triadlogoweb.jpg
logoscolorweb.jpg
logoscolorweb.jpg

Black Dragons (gang)

The Black Dragons (traditional Chinese: ) is a Chinese/American Triad (secret society) and street gang that was formed in 1980 by Chinese immigrants in Lincoln Heights, Los Angeles, California. It was started by a group of young men who bounded together to protect themselves from other Asian and Hispanic gangs. The Black Dragons operated in Los Angeles and the San Gabriel Valley for over two decades. At the gang's peak, it had over 100 core members. The gang preyed on the Asian American communities as a source of income and is highly unique compared to other Asian crime groups as they were involved in both organized and street-level crime. The revenue from organized crime came mainly from extorting brothels, prostitution, money laundering, the distribution of narcotics and counterfeiting merchandise. At street-level, the gang was involved in a wide range of crimes that included, murder, robbery and car theft. The Black Dragons' influence was strong in the San Gabriel Valley, during the mid 1990s until its downfall in 2002. The gang gained the attention of federal authorities because of their involvement in violent criminal activities. The Federal Bureau of Investigation (FBI) opened a case against the Black Dragons in 1999. The FBI soon created the Black Dragon Task force and the three year investigation lead to the convictions of multiple gang members, stemming from murder, attempted murder, armed robbery, extortion, illegal possession of firearms and Racketeer Influenced and Corrupt Organizations Act (RICO) charges. The gang was taken down in one of the largest gang sweeps of 2002, as federal agents simultaneously raided and arrested 30 of its core members. It's an Asian gang with a h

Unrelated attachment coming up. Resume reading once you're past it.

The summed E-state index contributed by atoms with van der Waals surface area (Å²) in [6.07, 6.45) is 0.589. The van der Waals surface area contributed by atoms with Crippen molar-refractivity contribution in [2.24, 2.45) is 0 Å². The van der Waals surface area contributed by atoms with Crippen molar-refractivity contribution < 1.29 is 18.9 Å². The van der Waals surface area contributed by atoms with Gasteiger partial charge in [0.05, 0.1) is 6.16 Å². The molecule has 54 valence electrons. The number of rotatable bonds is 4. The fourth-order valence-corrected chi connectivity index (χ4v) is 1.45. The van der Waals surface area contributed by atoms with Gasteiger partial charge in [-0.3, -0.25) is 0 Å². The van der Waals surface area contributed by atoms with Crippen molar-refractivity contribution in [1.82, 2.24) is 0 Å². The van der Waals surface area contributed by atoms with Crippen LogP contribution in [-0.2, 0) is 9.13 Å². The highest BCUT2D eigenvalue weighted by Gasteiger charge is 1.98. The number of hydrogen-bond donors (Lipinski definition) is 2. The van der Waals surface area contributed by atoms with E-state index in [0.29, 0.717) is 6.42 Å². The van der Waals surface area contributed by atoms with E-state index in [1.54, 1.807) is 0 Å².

story of violence identified as a top threat by various law enforcement agencies, according to FBI Agent Kerry Smith, who heads a unit that targets Asian criminal enterprise and violent crime. The unit is based out of the FBI's West Covina office. These guys weren't afraid to commit violence,' Smith said. The Racketeer Influenced and Corrupt Organizations Act, commonly referred to as the RICO Act or simply RICO, is a United States federal law that provides for extended criminal penalties and a civil cause of action for acts performed as part of an ongoing criminal organization. The RICO Act focuses specifically on racketeering, and it allows for the leaders of a syndicate to be tried for the crimes which they ordered others to do or assisted them, closing a perceived loophole that allowed someone who told a man to, for example, murder, to be exempt from the trial because he did not actually do it. RICO was enacted by section 901(a) of the Organized Crime Control Act of 1970 (Pub.L. 91Ц452, 84 Stat. 922, enacted October 15, 1970). RICO is codified as Chapter 96 of Title 18 of the United States Code, 18 U.S.C. І 1961Ц1968. While its original use in the 1970s was to prosecute the Mafia as well as others who were actively engaged in organized crime, its later application has been more widespread. It has been speculated that the name and acronym were selected in a sly reference to the movie Little Caesar, which featured a notorious gangster named Rico. The original drafter of the bill, G. Robert Blakey, refused to confirm or deny this.[1] G. Robert Blakey remains an expert on RICO;[2] his former student Michael Goldsmith also gained a reputation as one of the nation's leading RICO experts.[3]

All content © 2013, Triad Publications, LLC
Updated in February 2013